The depths of the 737 MAX crisis wears on Southwest Airlines
The unprecedented grounding of the Boeing 737 MAX will reach its one year anniversary in Mar-2020 and with no clear certainty for the aircraft’s re-entry date, the MAX’s largest operator, Southwest Airlines, has removed the jets from its schedule through mid Apr-2020. Boeing's 17-Dec-2019 announcement it will cease production of the MAX in the new year has done nothing to reduce the uncertainty.
Publicly, Southwest has displayed a level of patience with Boeing, but the challenges it has faced with the aircraft’s grounding are formidable, including a reduction in its operating income through 3Q2019 of more than USD400 million.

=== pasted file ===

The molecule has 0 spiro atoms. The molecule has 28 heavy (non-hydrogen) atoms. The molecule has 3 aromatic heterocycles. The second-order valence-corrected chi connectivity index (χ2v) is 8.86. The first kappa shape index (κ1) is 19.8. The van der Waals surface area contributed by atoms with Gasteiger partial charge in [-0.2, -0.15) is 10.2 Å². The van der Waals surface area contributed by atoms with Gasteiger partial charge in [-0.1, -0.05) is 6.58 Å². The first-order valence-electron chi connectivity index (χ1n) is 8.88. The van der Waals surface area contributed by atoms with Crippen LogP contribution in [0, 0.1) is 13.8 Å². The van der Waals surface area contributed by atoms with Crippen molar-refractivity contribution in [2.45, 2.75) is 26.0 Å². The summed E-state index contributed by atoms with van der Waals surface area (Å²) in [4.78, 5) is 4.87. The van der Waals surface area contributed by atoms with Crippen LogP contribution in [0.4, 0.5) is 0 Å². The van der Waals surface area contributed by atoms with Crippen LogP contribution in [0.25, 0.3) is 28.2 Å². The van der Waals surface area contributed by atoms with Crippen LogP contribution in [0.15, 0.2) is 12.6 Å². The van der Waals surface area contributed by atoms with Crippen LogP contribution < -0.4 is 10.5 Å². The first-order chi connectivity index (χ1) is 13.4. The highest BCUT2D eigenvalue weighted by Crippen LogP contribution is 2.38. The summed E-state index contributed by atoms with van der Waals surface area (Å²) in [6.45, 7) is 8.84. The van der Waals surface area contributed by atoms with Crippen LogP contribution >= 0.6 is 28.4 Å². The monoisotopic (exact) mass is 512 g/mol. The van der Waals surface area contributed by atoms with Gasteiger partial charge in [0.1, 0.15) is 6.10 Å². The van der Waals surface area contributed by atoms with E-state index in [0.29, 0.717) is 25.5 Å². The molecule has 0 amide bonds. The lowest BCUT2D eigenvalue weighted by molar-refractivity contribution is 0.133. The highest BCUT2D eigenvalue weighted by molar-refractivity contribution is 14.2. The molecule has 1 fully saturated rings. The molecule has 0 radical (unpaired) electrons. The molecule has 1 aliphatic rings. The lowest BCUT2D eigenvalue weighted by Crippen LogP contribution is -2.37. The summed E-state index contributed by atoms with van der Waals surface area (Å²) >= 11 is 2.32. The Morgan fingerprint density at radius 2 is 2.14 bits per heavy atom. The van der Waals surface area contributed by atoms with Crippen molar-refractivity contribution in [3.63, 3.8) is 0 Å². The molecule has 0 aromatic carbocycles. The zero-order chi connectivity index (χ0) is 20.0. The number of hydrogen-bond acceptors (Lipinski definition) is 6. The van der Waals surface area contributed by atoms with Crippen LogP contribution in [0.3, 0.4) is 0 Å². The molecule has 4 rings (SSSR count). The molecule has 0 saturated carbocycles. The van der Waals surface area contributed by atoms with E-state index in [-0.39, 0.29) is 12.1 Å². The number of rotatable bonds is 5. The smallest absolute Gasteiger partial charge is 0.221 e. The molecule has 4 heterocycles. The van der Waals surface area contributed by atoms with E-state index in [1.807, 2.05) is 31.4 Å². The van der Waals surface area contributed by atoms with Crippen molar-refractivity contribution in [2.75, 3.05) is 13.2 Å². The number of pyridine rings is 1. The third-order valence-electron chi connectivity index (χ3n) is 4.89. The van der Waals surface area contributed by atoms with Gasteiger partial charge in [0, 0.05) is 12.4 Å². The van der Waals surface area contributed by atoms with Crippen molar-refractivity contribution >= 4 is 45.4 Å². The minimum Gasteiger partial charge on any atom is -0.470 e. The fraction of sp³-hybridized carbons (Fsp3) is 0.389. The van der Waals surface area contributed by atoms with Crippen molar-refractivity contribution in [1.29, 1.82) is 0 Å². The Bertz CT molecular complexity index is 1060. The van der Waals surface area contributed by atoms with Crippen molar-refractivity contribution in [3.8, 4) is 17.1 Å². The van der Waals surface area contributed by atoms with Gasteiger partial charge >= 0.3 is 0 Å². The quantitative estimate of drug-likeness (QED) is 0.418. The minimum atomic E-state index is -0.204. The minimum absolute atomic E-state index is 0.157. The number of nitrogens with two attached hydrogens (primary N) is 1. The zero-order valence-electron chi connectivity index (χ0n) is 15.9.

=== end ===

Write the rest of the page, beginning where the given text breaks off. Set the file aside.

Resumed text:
The deficit of MAX aircraft at Southwest is now at 68 aircraft, including the 34 aircraft that have been grounded since Mar-2019. And while the airline has recently reached a deal with Boeing on partial compensation for financial damages stemming from the MAX’s grounding, the overhang from the forced removal of the aircraft from service will remain firmly in place well into 2020, including cost headwinds and network and scheduling headaches prolonged by the aircraft continuing to remain idle.
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